Also during races. But how will their character change if all cars are charged instead of fuelled? “There is no definitive answer to that at the moment,” Bachler admits, “So far we've only been working with this one prototype. We haven't been able to drive two GT4 e-Performance closely and in a two-person race yet to experience the specific effects in detail. But I don't think there will be a big difference in racing when compared to races with petrol-powered GT race cars like the RSR.” Why? “The truth is simple. Everyone either wants to be first into the corner or first out. The type of drive won't change the nature of the two-person race dramatically. Everything boils down to the basic essence of that of a race driver.”

When will we see this car in action?

The development driver is not the one who is able or even wants to be the judge of that. “It was our job to get a prototype onto the racetrack that works. Now we'll have to wait and see what can be done with these cars in the future. 

GT4 e-Performance, 2024, Porsche AG
Customer feedback: Acceleration, performance, road holding are all fantastic.

Either you create one Manufacturers' Cup in the style of the successful examples of the Supercup and Carrera Cup, or there will soon be plenty of other manufacturers developing similar race cars. That would give us the chance to race against other prototypes as well.”

The possibilities of the race car also extend beyond the circuit. Who wouldn't want to see a powerhouse like the GT4 e-Performance in hill climbs?

Stirs up all racing senses

It's important, especially for customer racing, to build a car that is also user-friendly. “I was involved in the development from the start, and it was extremely intense. But also extremely interesting – highly complex as well as very different from testing a race car with a conventional drive.”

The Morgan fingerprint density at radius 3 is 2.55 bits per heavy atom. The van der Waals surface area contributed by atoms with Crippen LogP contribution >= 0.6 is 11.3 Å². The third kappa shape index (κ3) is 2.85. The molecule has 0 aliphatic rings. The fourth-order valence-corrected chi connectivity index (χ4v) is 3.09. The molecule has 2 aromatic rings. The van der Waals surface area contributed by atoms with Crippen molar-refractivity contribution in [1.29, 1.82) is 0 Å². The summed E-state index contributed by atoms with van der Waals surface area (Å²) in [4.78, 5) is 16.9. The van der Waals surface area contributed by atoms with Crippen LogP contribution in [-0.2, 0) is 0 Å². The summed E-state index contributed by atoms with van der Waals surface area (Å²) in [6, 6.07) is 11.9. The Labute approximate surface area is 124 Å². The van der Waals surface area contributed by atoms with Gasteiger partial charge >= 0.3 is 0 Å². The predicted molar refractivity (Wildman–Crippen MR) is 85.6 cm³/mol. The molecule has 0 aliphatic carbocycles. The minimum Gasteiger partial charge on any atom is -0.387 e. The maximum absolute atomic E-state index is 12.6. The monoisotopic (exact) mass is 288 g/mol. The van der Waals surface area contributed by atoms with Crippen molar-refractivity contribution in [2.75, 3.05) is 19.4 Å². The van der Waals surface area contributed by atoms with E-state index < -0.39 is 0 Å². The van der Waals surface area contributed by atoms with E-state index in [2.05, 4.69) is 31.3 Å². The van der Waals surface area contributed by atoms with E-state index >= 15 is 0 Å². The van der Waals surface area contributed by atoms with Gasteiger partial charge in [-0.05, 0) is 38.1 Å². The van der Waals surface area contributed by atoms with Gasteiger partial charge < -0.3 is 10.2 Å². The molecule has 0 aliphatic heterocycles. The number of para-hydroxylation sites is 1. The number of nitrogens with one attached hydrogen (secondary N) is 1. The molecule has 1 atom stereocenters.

But it was worth it. “Now we have a car that on the one hand drives well and on the other hand is easy to drive – which is important for those who will be driving cars like these in the future and who will want to enjoy racing with them. A car that stirs up all of your racing senses with its intense acceleration, but that also doesn't overwhelm you.”

Bachler now has the first witnesses to support this fact. As part of the Motor Racing Academy at the Red Bull Ring, the participants, all prospective race drivers themselves, had the opportunity to drive in Bachler's GT4 e-Performance. The feedback: “They were absolutely thrilled, especially with the acceleration and performance. They are not only impressed by its sheer power, but also by how well it handles the road. Despite the extra weight from the batteries, cornering is great and the handling in the chicanes is truly impressive.”

GT4 e-Performance, 2024, Porsche AG
Clear view with no exhaust in sight. “Race drivers are used to combustion engines – but are very open to new developments.”
GT4 e-Performance, 2024, Porsche AG
Thousands of kilometres have been covered so far – including on Formula 1 tracks like the one in Spielberg.

That is what the race driver who held the VLN lap record on the Nordschleife for years, who was victorious in Spa and who, from Le Mans to Daytona, has circled the most beautiful and historic racetracks in the world had to say. And who is now one of the first to know just how dynamically this race is accelerating into the future. With 1,088 PS and electrically charged.


Text first published in the Porsche magazine STORIES.

Author: Gerald Enzinger

Photos: DNA Photographers

Copyright: All images, videos and audio files published in this article are subject to copyright. Reproduction in whole or in part is not permitted without the written consent of Dr. Ing. h.c. F. Porsche AG. Please contact newsroom@porsche.com for further information.